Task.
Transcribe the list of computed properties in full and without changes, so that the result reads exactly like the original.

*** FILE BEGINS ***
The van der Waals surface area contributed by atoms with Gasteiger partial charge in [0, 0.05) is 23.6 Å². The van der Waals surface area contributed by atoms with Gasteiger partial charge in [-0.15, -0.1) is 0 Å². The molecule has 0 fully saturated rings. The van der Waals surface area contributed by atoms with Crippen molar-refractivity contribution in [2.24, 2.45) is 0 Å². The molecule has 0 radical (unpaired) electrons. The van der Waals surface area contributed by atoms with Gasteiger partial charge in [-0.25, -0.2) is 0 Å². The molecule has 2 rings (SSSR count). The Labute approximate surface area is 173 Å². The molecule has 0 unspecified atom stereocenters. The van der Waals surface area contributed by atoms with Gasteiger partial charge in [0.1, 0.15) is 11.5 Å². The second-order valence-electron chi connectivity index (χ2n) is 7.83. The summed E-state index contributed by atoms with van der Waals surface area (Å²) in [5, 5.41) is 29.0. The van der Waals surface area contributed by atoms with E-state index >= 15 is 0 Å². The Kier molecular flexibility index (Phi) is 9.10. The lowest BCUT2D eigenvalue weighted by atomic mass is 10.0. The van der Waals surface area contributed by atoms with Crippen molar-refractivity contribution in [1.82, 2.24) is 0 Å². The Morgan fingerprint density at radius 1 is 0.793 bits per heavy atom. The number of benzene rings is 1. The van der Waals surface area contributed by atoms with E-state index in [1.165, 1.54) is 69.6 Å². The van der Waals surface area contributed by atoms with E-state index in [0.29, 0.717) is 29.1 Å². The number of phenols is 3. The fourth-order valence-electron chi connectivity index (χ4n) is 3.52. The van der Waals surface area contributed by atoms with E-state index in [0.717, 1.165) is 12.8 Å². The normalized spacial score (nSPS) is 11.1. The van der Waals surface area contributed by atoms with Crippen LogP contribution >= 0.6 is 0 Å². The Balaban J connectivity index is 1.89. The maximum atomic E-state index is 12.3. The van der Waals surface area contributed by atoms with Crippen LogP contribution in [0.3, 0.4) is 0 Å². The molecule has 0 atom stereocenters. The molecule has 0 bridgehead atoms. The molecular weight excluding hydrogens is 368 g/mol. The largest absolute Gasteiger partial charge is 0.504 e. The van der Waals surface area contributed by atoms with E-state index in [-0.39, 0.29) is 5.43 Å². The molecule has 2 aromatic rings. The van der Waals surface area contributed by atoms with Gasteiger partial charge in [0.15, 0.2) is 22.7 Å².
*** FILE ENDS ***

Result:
The van der Waals surface area contributed by atoms with Gasteiger partial charge in [0, 0.05) is 23.6 Å². The van der Waals surface area contributed by atoms with Gasteiger partial charge in [-0.15, -0.1) is 0 Å². The molecule has 0 fully saturated rings. The van der Waals surface area contributed by atoms with Crippen molar-refractivity contribution in [2.24, 2.45) is 0 Å². The molecule has 0 radical (unpaired) electrons. The van der Waals surface area contributed by atoms with Gasteiger partial charge in [-0.25, -0.2) is 0 Å². The molecule has 2 rings (SSSR count). The Labute approximate surface area is 173 Å². The molecule has 0 unspecified atom stereocenters. The van der Waals surface area contributed by atoms with Gasteiger partial charge in [0.1, 0.15) is 11.5 Å². The second-order valence-electron chi connectivity index (χ2n) is 7.83. The summed E-state index contributed by atoms with van der Waals surface area (Å²) in [5, 5.41) is 29.0. The van der Waals surface area contributed by atoms with E-state index >= 15 is 0 Å². The Kier molecular flexibility index (Phi) is 9.10. The lowest BCUT2D eigenvalue weighted by atomic mass is 10.0. The van der Waals surface area contributed by atoms with Crippen molar-refractivity contribution in [1.82, 2.24) is 0 Å². The Morgan fingerprint density at radius 1 is 0.793 bits per heavy atom. The number of benzene rings is 1. The van der Waals surface area contributed by atoms with E-state index in [1.165, 1.54) is 69.6 Å². The van der Waals surface area contributed by atoms with E-state index in [0.29, 0.717) is 29.1 Å². The number of phenols is 3. The fourth-order valence-electron chi connectivity index (χ4n) is 3.52. The van der Waals surface area contributed by atoms with E-state index in [0.717, 1.165) is 12.8 Å². The normalized spacial score (nSPS) is 11.1. The van der Waals surface area contributed by atoms with Crippen LogP contribution >= 0.6 is 0 Å². The Balaban J connectivity index is 1.89. The maximum atomic E-state index is 12.3. The van der Waals surface area contributed by atoms with Crippen LogP contribution in [0.3, 0.4) is 0 Å². The molecule has 0 atom stereocenters. The molecule has 0 bridgehead atoms. The molecular weight excluding hydrogens is 368 g/mol. The largest absolute Gasteiger partial charge is 0.504 e. The van der Waals surface area contributed by atoms with E-state index in [-0.39, 0.29) is 5.43 Å². The molecule has 2 aromatic rings. The van der Waals surface area contributed by atoms with Gasteiger partial charge in [0.15, 0.2) is 22.7 Å².